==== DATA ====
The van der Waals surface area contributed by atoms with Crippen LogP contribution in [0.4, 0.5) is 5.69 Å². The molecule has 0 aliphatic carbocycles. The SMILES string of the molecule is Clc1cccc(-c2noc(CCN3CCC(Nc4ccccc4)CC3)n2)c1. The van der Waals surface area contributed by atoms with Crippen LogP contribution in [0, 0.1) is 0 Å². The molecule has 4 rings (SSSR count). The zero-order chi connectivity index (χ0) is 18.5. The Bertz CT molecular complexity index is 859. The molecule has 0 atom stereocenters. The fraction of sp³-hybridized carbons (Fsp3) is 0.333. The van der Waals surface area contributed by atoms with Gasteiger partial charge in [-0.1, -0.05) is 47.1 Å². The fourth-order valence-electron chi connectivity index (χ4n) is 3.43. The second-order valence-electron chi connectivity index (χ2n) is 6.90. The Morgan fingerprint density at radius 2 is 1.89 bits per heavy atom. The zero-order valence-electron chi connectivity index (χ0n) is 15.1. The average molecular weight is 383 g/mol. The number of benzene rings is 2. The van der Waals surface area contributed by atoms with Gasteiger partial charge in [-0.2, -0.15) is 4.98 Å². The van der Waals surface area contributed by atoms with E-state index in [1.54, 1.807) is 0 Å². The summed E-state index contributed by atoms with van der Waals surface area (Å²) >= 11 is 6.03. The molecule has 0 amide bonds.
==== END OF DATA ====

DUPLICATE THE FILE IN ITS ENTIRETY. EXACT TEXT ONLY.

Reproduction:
The van der Waals surface area contributed by atoms with Crippen LogP contribution in [0.4, 0.5) is 5.69 Å². The molecule has 0 aliphatic carbocycles. The SMILES string of the molecule is Clc1cccc(-c2noc(CCN3CCC(Nc4ccccc4)CC3)n2)c1. The van der Waals surface area contributed by atoms with Crippen LogP contribution in [0, 0.1) is 0 Å². The molecule has 4 rings (SSSR count). The zero-order chi connectivity index (χ0) is 18.5. The Bertz CT molecular complexity index is 859. The molecule has 0 atom stereocenters. The fraction of sp³-hybridized carbons (Fsp3) is 0.333. The van der Waals surface area contributed by atoms with Gasteiger partial charge in [-0.1, -0.05) is 47.1 Å². The fourth-order valence-electron chi connectivity index (χ4n) is 3.43. The second-order valence-electron chi connectivity index (χ2n) is 6.90. The Morgan fingerprint density at radius 2 is 1.89 bits per heavy atom. The zero-order valence-electron chi connectivity index (χ0n) is 15.1. The average molecular weight is 383 g/mol. The number of benzene rings is 2. The van der Waals surface area contributed by atoms with Gasteiger partial charge in [-0.2, -0.15) is 4.98 Å². The van der Waals surface area contributed by atoms with E-state index in [1.54, 1.807) is 0 Å². The summed E-state index contributed by atoms with van der Waals surface area (Å²) >= 11 is 6.03. The molecule has 0 amide bonds.